Saturday, April 14, 2012

The economics of labor and capital

Recently, the Economist argued that China's astoundingly high investment rate makes some sense because China is a capital scarce country with a very low level of capital per worker compared to the US.

This may well be true. It is certainly the case that it makes sense that China's investment rate is higher than that of a very capital abundant country like the US.

However, the article concludes with some amazing errors, both factual and economic:

the evidence suggests that China has not seriously overinvested. That does not mean rebalancing is unnecessary. Under China’s capital-heavy model of growth, owners of capital have been getting much richer than workers. The main reason for shifting from capital-intensive production to the more labour-intensive, consumer-friendly sort is not to sustain economic growth, but to reduce inequality. Workers could then enjoy more of the rewards of China’s past investment.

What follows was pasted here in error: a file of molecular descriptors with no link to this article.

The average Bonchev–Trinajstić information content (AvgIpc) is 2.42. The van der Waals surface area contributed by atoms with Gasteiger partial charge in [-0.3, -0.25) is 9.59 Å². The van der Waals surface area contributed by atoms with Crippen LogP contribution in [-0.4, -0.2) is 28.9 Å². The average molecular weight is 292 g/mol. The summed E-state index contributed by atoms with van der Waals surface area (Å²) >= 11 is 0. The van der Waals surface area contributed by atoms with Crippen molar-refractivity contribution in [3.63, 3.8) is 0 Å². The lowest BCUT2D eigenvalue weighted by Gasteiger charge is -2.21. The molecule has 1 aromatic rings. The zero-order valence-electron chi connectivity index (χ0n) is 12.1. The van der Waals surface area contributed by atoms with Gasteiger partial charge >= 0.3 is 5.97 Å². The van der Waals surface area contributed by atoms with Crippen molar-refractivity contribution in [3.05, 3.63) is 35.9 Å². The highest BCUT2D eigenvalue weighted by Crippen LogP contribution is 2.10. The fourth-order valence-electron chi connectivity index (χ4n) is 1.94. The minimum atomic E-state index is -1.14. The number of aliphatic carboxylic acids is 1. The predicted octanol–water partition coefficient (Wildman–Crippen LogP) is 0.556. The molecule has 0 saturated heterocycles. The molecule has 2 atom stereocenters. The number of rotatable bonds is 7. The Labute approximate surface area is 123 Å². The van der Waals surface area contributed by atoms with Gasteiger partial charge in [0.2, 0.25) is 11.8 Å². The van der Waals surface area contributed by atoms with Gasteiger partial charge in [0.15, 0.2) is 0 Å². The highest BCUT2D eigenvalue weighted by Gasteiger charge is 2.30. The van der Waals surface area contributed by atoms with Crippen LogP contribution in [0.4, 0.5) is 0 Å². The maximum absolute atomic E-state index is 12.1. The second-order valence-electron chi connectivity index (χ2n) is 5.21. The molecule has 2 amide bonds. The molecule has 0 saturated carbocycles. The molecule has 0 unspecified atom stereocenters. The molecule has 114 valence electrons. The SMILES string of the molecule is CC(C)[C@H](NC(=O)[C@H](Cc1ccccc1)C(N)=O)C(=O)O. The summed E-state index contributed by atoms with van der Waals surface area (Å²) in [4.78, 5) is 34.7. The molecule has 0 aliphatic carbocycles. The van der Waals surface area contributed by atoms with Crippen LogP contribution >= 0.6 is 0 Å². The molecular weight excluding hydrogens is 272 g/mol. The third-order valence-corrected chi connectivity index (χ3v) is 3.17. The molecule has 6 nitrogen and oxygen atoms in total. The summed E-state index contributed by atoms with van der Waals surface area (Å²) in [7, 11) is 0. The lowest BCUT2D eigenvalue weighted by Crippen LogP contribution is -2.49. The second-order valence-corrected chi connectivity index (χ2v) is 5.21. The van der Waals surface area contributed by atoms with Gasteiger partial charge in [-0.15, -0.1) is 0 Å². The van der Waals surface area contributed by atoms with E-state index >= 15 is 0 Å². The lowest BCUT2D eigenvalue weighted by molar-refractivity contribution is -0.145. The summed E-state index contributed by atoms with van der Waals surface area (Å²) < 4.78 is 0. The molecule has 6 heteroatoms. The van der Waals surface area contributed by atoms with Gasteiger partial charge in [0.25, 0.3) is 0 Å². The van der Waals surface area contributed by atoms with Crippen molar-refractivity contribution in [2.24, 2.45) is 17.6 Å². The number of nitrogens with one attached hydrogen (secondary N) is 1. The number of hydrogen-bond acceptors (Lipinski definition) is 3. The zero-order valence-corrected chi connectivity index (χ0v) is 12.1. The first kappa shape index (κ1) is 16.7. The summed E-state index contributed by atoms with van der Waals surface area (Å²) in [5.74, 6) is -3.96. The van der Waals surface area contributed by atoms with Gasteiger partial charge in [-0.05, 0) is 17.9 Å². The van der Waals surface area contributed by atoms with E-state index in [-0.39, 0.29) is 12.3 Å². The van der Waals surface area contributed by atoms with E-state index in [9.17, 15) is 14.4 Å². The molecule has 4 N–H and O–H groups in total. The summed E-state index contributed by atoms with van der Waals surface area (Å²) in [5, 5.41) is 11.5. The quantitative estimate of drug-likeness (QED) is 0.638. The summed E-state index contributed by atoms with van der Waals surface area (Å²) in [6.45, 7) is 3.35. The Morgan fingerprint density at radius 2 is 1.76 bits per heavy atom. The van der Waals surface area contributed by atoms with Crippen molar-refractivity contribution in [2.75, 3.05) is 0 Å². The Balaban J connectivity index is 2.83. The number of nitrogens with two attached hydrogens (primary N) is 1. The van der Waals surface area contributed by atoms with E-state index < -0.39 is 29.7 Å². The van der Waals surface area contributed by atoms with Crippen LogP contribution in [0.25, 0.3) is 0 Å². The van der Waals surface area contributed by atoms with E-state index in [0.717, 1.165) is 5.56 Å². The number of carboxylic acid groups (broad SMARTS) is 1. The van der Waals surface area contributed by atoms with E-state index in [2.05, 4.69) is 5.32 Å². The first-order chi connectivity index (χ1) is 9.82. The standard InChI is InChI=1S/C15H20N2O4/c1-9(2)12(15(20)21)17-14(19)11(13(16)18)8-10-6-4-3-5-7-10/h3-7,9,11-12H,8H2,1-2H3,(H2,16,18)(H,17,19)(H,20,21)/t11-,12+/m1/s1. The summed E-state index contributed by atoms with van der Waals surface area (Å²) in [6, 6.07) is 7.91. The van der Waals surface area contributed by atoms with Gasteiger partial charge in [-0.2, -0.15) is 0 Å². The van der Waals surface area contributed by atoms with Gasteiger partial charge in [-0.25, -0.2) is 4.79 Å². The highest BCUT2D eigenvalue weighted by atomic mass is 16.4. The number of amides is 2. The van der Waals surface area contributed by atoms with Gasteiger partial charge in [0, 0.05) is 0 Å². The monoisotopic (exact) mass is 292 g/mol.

Where to begin?

First, as the graph in the article showed, relative to rich countries China is NOT engaged in "capital- intensive production" because they have very little capital per worker. I thought that was the whole point of the first part of the article.  They are decidedly engaged as a simple matter of fact in labor intensive production compared to countries like the US.

Second, if China stops accumulating capital, the owners of capital will continue to make a lot of money and worker salaries will continue to lag. Owners of capital are getting rich because its relative scarcity makes its rental rate high. If capital is paid its marginal product and marginal product diminishes, capital owners make a greater return when the capital stock is relatively small.